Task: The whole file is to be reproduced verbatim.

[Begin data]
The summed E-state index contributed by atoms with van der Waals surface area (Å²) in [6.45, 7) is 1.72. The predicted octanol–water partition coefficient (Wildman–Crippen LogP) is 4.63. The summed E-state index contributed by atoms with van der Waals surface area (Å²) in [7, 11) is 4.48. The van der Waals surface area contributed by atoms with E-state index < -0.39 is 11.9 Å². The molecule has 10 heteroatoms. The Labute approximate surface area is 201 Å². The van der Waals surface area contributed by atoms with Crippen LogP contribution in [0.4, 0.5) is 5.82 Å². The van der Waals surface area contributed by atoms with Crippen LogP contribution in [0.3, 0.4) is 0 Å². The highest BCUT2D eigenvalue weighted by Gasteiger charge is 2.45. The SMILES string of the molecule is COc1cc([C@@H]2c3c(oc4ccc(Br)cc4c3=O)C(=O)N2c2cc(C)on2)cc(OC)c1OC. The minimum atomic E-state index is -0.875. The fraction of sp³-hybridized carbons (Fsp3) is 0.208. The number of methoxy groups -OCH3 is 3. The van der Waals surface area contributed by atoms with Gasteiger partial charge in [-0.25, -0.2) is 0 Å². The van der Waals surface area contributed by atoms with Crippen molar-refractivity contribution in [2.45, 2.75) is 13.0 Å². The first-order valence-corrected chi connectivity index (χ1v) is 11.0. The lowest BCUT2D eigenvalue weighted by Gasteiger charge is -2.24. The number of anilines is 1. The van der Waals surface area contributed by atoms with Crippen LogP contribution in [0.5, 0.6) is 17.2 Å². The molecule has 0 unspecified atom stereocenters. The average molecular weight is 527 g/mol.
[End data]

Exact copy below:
The summed E-state index contributed by atoms with van der Waals surface area (Å²) in [6.45, 7) is 1.72. The predicted octanol–water partition coefficient (Wildman–Crippen LogP) is 4.63. The summed E-state index contributed by atoms with van der Waals surface area (Å²) in [7, 11) is 4.48. The van der Waals surface area contributed by atoms with E-state index < -0.39 is 11.9 Å². The molecule has 10 heteroatoms. The Labute approximate surface area is 201 Å². The van der Waals surface area contributed by atoms with Crippen LogP contribution in [0.4, 0.5) is 5.82 Å². The van der Waals surface area contributed by atoms with Crippen LogP contribution in [0.3, 0.4) is 0 Å². The highest BCUT2D eigenvalue weighted by Gasteiger charge is 2.45. The SMILES string of the molecule is COc1cc([C@@H]2c3c(oc4ccc(Br)cc4c3=O)C(=O)N2c2cc(C)on2)cc(OC)c1OC. The minimum atomic E-state index is -0.875. The fraction of sp³-hybridized carbons (Fsp3) is 0.208. The number of methoxy groups -OCH3 is 3. The van der Waals surface area contributed by atoms with Gasteiger partial charge in [-0.25, -0.2) is 0 Å². The van der Waals surface area contributed by atoms with Crippen molar-refractivity contribution in [2.45, 2.75) is 13.0 Å². The first-order valence-corrected chi connectivity index (χ1v) is 11.0. The lowest BCUT2D eigenvalue weighted by Gasteiger charge is -2.24. The number of anilines is 1. The van der Waals surface area contributed by atoms with Crippen LogP contribution in [0.5, 0.6) is 17.2 Å². The molecule has 0 unspecified atom stereocenters. The average molecular weight is 527 g/mol.